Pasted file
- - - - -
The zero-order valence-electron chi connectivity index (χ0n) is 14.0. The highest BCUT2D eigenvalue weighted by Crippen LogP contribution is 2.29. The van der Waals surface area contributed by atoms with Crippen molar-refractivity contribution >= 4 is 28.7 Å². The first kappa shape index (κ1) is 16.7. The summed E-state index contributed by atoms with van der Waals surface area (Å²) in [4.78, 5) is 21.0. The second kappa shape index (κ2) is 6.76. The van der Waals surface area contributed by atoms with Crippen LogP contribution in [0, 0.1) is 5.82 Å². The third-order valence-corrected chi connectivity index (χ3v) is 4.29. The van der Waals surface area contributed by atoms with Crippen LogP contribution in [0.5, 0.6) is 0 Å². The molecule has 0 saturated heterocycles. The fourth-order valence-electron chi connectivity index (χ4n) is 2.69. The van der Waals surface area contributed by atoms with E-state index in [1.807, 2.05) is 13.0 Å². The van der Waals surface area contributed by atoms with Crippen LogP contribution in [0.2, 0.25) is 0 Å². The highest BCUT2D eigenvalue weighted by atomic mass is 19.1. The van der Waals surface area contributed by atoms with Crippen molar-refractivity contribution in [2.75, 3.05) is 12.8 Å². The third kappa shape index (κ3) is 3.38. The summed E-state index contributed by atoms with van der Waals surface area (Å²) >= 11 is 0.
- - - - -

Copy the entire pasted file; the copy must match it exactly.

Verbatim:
The zero-order valence-electron chi connectivity index (χ0n) is 14.0. The highest BCUT2D eigenvalue weighted by Crippen LogP contribution is 2.29. The van der Waals surface area contributed by atoms with Crippen molar-refractivity contribution >= 4 is 28.7 Å². The first kappa shape index (κ1) is 16.7. The summed E-state index contributed by atoms with van der Waals surface area (Å²) in [4.78, 5) is 21.0. The second kappa shape index (κ2) is 6.76. The van der Waals surface area contributed by atoms with Crippen LogP contribution in [0, 0.1) is 5.82 Å². The third-order valence-corrected chi connectivity index (χ3v) is 4.29. The van der Waals surface area contributed by atoms with Crippen LogP contribution in [0.5, 0.6) is 0 Å². The molecule has 0 saturated heterocycles. The fourth-order valence-electron chi connectivity index (χ4n) is 2.69. The van der Waals surface area contributed by atoms with E-state index in [1.807, 2.05) is 13.0 Å². The van der Waals surface area contributed by atoms with Crippen LogP contribution in [0.2, 0.25) is 0 Å². The highest BCUT2D eigenvalue weighted by atomic mass is 19.1. The van der Waals surface area contributed by atoms with Crippen molar-refractivity contribution in [2.75, 3.05) is 12.8 Å². The third kappa shape index (κ3) is 3.38. The summed E-state index contributed by atoms with van der Waals surface area (Å²) >= 11 is 0.